"Certainly, the means of production produced have the capacity to serve for the production of goods. One can even produce more goods with them than without them. And these goods also have a higher value than those that could be produced without the means of production. But this higher value must also result in a higher value of the tools of production, and this in turn in a higher value of the labour and land inputs used."7
This not only increases wages, but also workers' savings, which can be invested in equity. This leads not only to a broader distribution of income, but also of wealth.
The development of the wage share in Germany, at least after the Great Financial Crisis, seems to suggest that this mechanism could be at work. The ratio has increased from 65% in 2007 to 71% recently (Fig. 2). In relation to the entire period since 1991, during which the Gini index has also risen, the wage share has moved sideways.
So if income inequality – as measured by the Gini index – has risen in recent decades, it does not simply mean that capitalists have become richer. Through the forces of creative destruction, technological progress may well contribute to more rather than less equality in the functional distribution of income.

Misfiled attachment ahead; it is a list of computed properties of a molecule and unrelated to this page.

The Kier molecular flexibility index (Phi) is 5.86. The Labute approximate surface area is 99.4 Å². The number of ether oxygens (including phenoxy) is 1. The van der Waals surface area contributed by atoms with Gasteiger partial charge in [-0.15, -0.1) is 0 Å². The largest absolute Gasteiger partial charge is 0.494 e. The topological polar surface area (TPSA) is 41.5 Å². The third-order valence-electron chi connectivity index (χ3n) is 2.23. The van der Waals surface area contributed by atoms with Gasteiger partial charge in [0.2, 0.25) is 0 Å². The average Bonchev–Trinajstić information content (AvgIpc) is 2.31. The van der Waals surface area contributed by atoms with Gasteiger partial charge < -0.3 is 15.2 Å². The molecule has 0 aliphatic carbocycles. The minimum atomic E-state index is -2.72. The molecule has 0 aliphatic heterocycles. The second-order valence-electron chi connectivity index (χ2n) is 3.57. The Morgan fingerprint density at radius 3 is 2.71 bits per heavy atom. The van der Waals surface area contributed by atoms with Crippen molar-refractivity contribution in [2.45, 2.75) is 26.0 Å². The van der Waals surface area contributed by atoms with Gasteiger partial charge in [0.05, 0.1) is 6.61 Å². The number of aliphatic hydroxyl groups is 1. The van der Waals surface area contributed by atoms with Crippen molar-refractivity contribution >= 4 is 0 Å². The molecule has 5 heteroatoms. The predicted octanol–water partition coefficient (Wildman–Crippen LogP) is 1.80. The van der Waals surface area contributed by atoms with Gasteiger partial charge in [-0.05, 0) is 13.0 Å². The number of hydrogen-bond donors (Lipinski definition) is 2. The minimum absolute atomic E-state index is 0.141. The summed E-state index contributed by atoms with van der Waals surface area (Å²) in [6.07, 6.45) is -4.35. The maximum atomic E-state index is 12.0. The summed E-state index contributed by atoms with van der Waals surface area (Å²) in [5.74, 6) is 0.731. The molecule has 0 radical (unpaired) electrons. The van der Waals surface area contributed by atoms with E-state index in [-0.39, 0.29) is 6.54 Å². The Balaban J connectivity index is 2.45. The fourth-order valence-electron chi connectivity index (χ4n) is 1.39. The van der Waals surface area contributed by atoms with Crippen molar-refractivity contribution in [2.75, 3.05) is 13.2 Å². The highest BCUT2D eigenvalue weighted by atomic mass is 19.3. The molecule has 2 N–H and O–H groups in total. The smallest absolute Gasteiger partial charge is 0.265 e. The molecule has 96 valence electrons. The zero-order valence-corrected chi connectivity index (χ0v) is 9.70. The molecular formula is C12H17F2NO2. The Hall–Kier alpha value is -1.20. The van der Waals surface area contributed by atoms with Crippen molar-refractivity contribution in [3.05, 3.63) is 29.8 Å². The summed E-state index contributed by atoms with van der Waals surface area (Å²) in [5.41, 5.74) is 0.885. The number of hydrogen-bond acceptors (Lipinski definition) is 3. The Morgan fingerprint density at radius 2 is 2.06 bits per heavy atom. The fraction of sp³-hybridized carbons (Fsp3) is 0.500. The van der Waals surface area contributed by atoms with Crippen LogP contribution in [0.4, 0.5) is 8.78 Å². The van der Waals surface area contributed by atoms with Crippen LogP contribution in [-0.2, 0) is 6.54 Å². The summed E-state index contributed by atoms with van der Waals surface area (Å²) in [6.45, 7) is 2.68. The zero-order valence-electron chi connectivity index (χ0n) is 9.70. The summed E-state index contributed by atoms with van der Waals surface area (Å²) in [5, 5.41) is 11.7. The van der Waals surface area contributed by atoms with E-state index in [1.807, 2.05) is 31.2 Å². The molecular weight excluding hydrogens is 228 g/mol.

However, creative destruction can only contribute to healing provided it is actually creative, i.e. it takes place through innovation. Without innovation, destruction is destructive. Through depreciation alone, the economic value of the capital stock accumulated in the past becomes less and less. As the income of the owners of capital decreases, so do the wages of labour. A struggle for the distribution of losses begins, in which the owners of capital try to pass on their losses to the labour force. Karl Marx spoke of ruinous competition and the impoverishment of the proletariat. But who wins this struggle is eventually unclear.
On the other hand, the slowdown in productivity growth due to a lack of effective implementation of innovations since the 1980s is undisputed.8 Destruction was destructive instead of creative because it lacked fuel in the form of innovations. This in turn could explain why the wage share has only moved sideways on average over the last three decades.